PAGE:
craft, inspiration, motivation, Writing

Luck

True luck is rare. When we say, “true luck,” we mean its basic definition, which might be defined as: something amazing happening to a person brought on completely by chance; i.e., without that person’s knowledge or actions. This would be your lottery winners (although even they have to buy a ticket), children born to royalty or celebrities (although how lucky those children actually are might be debatable), or two people who happen to meet one another and instantly fall in love.

It happens; it’s just not that common.

But there seems to us to be another kind of luck. This kind of luck is a more calculated luck, and it’s the sort of luck we should all be striving toward. Essentially it boils down to this: nothing in life is really certain, and thus, everything is, at some level, up to chance. For example, the girl sitting in the coffee shop might see you, get up, and come over and start a conversation. What do you think the chances of that are? Probably not very great. Call it 10% (50% if you look like Brad Pitt). But you can certainty stand up, go over, and start a conversation with her. That’s just a statement of fact: it’s completely within your power. Now whether or not the girl actually engages you in conversation is something else entirely–that’s the chance–but simply by acting, you’ve drastically increased your odds of starting a new relationship.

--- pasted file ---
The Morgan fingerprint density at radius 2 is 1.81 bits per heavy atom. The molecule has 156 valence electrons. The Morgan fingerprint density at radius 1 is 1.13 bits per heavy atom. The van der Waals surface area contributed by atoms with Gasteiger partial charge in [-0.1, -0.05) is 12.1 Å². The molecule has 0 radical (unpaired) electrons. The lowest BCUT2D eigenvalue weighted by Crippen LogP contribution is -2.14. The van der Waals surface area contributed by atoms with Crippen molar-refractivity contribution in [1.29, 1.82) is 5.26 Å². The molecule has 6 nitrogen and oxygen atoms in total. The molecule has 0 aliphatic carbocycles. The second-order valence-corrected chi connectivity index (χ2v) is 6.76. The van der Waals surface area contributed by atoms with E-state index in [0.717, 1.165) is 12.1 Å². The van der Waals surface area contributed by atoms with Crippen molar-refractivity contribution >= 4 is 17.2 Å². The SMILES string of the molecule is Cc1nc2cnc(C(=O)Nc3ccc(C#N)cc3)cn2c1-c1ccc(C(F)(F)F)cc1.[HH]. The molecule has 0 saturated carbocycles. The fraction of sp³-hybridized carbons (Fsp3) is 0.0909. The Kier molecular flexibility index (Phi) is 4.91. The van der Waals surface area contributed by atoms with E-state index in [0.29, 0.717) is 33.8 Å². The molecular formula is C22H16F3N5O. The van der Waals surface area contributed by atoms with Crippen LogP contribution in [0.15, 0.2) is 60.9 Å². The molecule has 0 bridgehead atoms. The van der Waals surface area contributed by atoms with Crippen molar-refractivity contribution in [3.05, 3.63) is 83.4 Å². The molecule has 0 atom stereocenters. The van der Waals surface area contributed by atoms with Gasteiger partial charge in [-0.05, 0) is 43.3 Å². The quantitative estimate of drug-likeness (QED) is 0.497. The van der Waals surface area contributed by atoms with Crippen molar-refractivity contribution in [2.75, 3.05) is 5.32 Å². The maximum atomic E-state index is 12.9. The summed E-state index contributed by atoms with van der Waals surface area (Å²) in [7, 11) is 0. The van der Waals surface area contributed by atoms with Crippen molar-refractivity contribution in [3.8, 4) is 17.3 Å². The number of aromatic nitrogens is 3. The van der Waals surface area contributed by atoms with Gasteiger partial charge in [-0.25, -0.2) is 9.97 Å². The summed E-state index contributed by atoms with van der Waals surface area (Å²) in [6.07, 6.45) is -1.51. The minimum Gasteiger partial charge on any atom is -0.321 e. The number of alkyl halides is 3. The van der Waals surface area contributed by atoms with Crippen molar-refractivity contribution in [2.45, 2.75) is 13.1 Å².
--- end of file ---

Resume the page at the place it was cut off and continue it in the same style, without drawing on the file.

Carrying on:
In an ultimately random world, the surest way to get anywhere is to make good bets. To be a good person. To work hard. There’s an element of Karma to all of this; it’s not that by doing good things for other people good things will necessarily happen to you: it’s that you increase the odds. Why? Because people are fond of others who do nice things for them. You help a neighbor, they’ll be more likely to help you when you need it. It’s not that by working hard, you’ll necessarily find success: it’s that you increase the odds. Why? Because clients like to see that you’re working hard on their behalf, and they’ll reward you with more business.

This is how both of us try to approach our writing (among other things). Each story and novel we write might only be a drop in the proverbial bucket. The odds of us ever becoming successful enough to write full time are not great. But by working hard, by adding more and more drops to that bucket, by striving to make everything we write as good as it can be, we increase–however minutely–our odds.

Both of us feel that the notion of luck has become a bit disturbed in our culture. It may have something to do with the broad umbrella of modern media (in which we include things like television, movies, commercials, music, the internet, social media). Watch as we lose all credibility and begin to sound like old men sitting on a porch yelling at the neighborhood kids to get off our lawn.

But there seems to be this pervading notion that the people we see–whether they be famous, rich, whatever–just woke up one day and suddenly were all of these things. Excepting like, the Kardashian sisters, this is almost never the case (and alright, they probably put in work as well). All of those people put in hours upon hours of work to get to where they are. They all sacrificed. They all felt at one point or another that nothing good was ever going to happen to them. But they kept on working in spite of that, they kept on dreaming, if only to improve their odds.

In the end, it probably feels less like winning the lottery, and more like getting what one deserves. And that’s the kind of luck we should all be striving toward.

W & W Sawday

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